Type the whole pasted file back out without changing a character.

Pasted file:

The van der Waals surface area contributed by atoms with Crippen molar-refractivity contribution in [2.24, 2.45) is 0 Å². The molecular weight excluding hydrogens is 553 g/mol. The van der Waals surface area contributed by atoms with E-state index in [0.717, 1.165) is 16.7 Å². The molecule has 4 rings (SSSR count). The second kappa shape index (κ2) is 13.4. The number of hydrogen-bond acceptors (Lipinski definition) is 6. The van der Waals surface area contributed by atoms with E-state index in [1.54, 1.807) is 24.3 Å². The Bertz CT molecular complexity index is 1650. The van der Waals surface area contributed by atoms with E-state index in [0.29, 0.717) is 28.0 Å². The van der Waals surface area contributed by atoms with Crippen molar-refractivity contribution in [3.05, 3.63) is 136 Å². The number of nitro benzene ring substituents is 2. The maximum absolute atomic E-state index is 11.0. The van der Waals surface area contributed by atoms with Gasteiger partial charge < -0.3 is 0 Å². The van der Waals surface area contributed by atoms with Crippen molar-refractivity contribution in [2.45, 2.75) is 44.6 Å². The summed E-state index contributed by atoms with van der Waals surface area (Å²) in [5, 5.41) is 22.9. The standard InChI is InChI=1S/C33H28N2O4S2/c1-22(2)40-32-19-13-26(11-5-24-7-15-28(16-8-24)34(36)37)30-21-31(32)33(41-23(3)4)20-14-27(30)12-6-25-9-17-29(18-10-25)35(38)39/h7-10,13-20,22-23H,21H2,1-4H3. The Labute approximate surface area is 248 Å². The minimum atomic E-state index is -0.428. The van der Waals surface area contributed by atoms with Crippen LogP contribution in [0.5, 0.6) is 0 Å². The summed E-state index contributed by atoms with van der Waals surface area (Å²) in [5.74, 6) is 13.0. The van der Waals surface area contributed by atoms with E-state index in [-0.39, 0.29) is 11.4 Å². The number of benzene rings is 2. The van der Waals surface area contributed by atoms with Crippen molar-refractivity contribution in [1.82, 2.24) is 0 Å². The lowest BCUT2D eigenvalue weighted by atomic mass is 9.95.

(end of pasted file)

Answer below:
The van der Waals surface area contributed by atoms with Crippen molar-refractivity contribution in [2.24, 2.45) is 0 Å². The molecular weight excluding hydrogens is 553 g/mol. The van der Waals surface area contributed by atoms with E-state index in [0.717, 1.165) is 16.7 Å². The molecule has 4 rings (SSSR count). The second kappa shape index (κ2) is 13.4. The number of hydrogen-bond acceptors (Lipinski definition) is 6. The van der Waals surface area contributed by atoms with E-state index in [1.54, 1.807) is 24.3 Å². The Bertz CT molecular complexity index is 1650. The van der Waals surface area contributed by atoms with E-state index in [0.29, 0.717) is 28.0 Å². The van der Waals surface area contributed by atoms with Crippen molar-refractivity contribution in [3.05, 3.63) is 136 Å². The number of nitro benzene ring substituents is 2. The maximum absolute atomic E-state index is 11.0. The van der Waals surface area contributed by atoms with Gasteiger partial charge < -0.3 is 0 Å². The van der Waals surface area contributed by atoms with Crippen molar-refractivity contribution in [2.45, 2.75) is 44.6 Å². The summed E-state index contributed by atoms with van der Waals surface area (Å²) in [5, 5.41) is 22.9. The standard InChI is InChI=1S/C33H28N2O4S2/c1-22(2)40-32-19-13-26(11-5-24-7-15-28(16-8-24)34(36)37)30-21-31(32)33(41-23(3)4)20-14-27(30)12-6-25-9-17-29(18-10-25)35(38)39/h7-10,13-20,22-23H,21H2,1-4H3. The Labute approximate surface area is 248 Å². The minimum atomic E-state index is -0.428. The van der Waals surface area contributed by atoms with Crippen LogP contribution in [0.5, 0.6) is 0 Å². The summed E-state index contributed by atoms with van der Waals surface area (Å²) in [5.74, 6) is 13.0. The van der Waals surface area contributed by atoms with E-state index in [-0.39, 0.29) is 11.4 Å². The number of benzene rings is 2. The van der Waals surface area contributed by atoms with Crippen molar-refractivity contribution in [1.82, 2.24) is 0 Å². The lowest BCUT2D eigenvalue weighted by atomic mass is 9.95.